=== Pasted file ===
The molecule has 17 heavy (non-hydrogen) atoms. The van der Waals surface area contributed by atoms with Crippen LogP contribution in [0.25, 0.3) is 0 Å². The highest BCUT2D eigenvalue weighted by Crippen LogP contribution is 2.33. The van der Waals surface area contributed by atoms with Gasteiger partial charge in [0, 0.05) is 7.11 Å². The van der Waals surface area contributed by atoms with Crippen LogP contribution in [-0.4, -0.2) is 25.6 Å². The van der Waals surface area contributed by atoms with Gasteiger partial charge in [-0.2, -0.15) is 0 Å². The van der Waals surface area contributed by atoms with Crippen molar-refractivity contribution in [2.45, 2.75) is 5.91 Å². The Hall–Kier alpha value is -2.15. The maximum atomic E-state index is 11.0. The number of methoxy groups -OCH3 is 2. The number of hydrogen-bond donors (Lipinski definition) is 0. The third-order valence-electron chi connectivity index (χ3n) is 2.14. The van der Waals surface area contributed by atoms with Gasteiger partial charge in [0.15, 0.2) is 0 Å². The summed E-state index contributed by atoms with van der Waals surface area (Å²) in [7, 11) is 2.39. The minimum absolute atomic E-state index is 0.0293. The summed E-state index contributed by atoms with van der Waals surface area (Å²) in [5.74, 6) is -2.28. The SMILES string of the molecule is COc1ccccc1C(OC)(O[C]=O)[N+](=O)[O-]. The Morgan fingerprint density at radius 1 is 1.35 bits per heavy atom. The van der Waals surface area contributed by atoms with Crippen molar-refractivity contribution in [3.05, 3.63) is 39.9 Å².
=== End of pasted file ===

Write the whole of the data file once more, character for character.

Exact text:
The molecule has 17 heavy (non-hydrogen) atoms. The van der Waals surface area contributed by atoms with Crippen LogP contribution in [0.25, 0.3) is 0 Å². The highest BCUT2D eigenvalue weighted by Crippen LogP contribution is 2.33. The van der Waals surface area contributed by atoms with Gasteiger partial charge in [0, 0.05) is 7.11 Å². The van der Waals surface area contributed by atoms with Crippen LogP contribution in [-0.4, -0.2) is 25.6 Å². The van der Waals surface area contributed by atoms with Gasteiger partial charge in [-0.2, -0.15) is 0 Å². The van der Waals surface area contributed by atoms with Crippen molar-refractivity contribution in [2.45, 2.75) is 5.91 Å². The Hall–Kier alpha value is -2.15. The maximum atomic E-state index is 11.0. The number of methoxy groups -OCH3 is 2. The number of hydrogen-bond donors (Lipinski definition) is 0. The third-order valence-electron chi connectivity index (χ3n) is 2.14. The van der Waals surface area contributed by atoms with Gasteiger partial charge in [0.15, 0.2) is 0 Å². The summed E-state index contributed by atoms with van der Waals surface area (Å²) in [7, 11) is 2.39. The minimum absolute atomic E-state index is 0.0293. The summed E-state index contributed by atoms with van der Waals surface area (Å²) in [5.74, 6) is -2.28. The SMILES string of the molecule is COc1ccccc1C(OC)(O[C]=O)[N+](=O)[O-]. The Morgan fingerprint density at radius 1 is 1.35 bits per heavy atom. The van der Waals surface area contributed by atoms with Crippen molar-refractivity contribution in [3.05, 3.63) is 39.9 Å².